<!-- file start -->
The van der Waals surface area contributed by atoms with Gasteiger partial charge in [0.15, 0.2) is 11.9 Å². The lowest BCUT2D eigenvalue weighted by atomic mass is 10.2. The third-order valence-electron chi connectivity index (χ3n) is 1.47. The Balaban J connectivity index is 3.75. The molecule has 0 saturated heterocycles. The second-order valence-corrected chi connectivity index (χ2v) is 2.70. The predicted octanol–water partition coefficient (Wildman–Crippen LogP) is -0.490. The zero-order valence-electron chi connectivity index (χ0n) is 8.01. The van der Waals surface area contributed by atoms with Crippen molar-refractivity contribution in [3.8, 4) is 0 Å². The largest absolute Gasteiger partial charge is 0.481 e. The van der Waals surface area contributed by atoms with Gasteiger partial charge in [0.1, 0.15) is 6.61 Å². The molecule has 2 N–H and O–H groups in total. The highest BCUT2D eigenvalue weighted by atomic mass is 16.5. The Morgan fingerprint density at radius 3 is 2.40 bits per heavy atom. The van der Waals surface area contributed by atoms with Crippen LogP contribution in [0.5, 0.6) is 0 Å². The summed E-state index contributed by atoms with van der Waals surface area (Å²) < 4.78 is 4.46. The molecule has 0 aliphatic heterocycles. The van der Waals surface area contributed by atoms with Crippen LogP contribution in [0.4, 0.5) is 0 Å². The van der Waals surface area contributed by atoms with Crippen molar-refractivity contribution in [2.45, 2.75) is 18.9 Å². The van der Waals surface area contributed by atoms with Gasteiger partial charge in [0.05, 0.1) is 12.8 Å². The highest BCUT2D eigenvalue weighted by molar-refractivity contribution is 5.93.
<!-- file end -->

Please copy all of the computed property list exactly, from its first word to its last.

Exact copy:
The van der Waals surface area contributed by atoms with Gasteiger partial charge in [0.15, 0.2) is 11.9 Å². The lowest BCUT2D eigenvalue weighted by atomic mass is 10.2. The third-order valence-electron chi connectivity index (χ3n) is 1.47. The Balaban J connectivity index is 3.75. The molecule has 0 saturated heterocycles. The second-order valence-corrected chi connectivity index (χ2v) is 2.70. The predicted octanol–water partition coefficient (Wildman–Crippen LogP) is -0.490. The zero-order valence-electron chi connectivity index (χ0n) is 8.01. The van der Waals surface area contributed by atoms with Crippen molar-refractivity contribution in [3.8, 4) is 0 Å². The largest absolute Gasteiger partial charge is 0.481 e. The van der Waals surface area contributed by atoms with Gasteiger partial charge in [0.1, 0.15) is 6.61 Å². The molecule has 2 N–H and O–H groups in total. The highest BCUT2D eigenvalue weighted by atomic mass is 16.5. The Morgan fingerprint density at radius 3 is 2.40 bits per heavy atom. The van der Waals surface area contributed by atoms with Crippen LogP contribution in [0.5, 0.6) is 0 Å². The summed E-state index contributed by atoms with van der Waals surface area (Å²) < 4.78 is 4.46. The molecule has 0 aliphatic heterocycles. The van der Waals surface area contributed by atoms with Crippen LogP contribution in [0.4, 0.5) is 0 Å². The van der Waals surface area contributed by atoms with Crippen molar-refractivity contribution in [2.45, 2.75) is 18.9 Å². The van der Waals surface area contributed by atoms with Gasteiger partial charge in [0.05, 0.1) is 12.8 Å². The highest BCUT2D eigenvalue weighted by molar-refractivity contribution is 5.93.